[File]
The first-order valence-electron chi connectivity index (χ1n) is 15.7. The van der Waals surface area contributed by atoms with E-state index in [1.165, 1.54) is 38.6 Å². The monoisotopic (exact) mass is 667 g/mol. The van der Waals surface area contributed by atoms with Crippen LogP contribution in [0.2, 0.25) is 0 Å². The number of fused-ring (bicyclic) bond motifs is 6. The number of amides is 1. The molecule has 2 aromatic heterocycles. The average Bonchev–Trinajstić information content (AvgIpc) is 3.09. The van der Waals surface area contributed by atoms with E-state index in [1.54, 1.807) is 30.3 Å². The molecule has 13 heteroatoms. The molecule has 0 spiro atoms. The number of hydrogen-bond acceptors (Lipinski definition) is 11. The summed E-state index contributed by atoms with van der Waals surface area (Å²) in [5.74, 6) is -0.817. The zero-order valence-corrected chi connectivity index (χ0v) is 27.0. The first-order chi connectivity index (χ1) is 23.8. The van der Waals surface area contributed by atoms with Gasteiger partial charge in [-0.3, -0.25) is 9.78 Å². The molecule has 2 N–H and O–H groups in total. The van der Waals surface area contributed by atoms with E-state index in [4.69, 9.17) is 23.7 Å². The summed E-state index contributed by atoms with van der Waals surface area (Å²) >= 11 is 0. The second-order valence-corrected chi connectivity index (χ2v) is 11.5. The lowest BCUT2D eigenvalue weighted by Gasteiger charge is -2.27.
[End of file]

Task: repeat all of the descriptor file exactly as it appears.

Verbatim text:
The first-order valence-electron chi connectivity index (χ1n) is 15.7. The van der Waals surface area contributed by atoms with E-state index in [1.165, 1.54) is 38.6 Å². The monoisotopic (exact) mass is 667 g/mol. The van der Waals surface area contributed by atoms with Crippen LogP contribution in [0.2, 0.25) is 0 Å². The number of fused-ring (bicyclic) bond motifs is 6. The number of amides is 1. The molecule has 2 aromatic heterocycles. The average Bonchev–Trinajstić information content (AvgIpc) is 3.09. The van der Waals surface area contributed by atoms with E-state index in [1.54, 1.807) is 30.3 Å². The molecule has 13 heteroatoms. The molecule has 0 spiro atoms. The number of hydrogen-bond acceptors (Lipinski definition) is 11. The summed E-state index contributed by atoms with van der Waals surface area (Å²) in [5.74, 6) is -0.817. The zero-order valence-corrected chi connectivity index (χ0v) is 27.0. The first-order chi connectivity index (χ1) is 23.8. The van der Waals surface area contributed by atoms with Gasteiger partial charge in [-0.3, -0.25) is 9.78 Å². The molecule has 2 N–H and O–H groups in total. The van der Waals surface area contributed by atoms with E-state index in [4.69, 9.17) is 23.7 Å². The summed E-state index contributed by atoms with van der Waals surface area (Å²) >= 11 is 0. The second-order valence-corrected chi connectivity index (χ2v) is 11.5. The lowest BCUT2D eigenvalue weighted by Gasteiger charge is -2.27.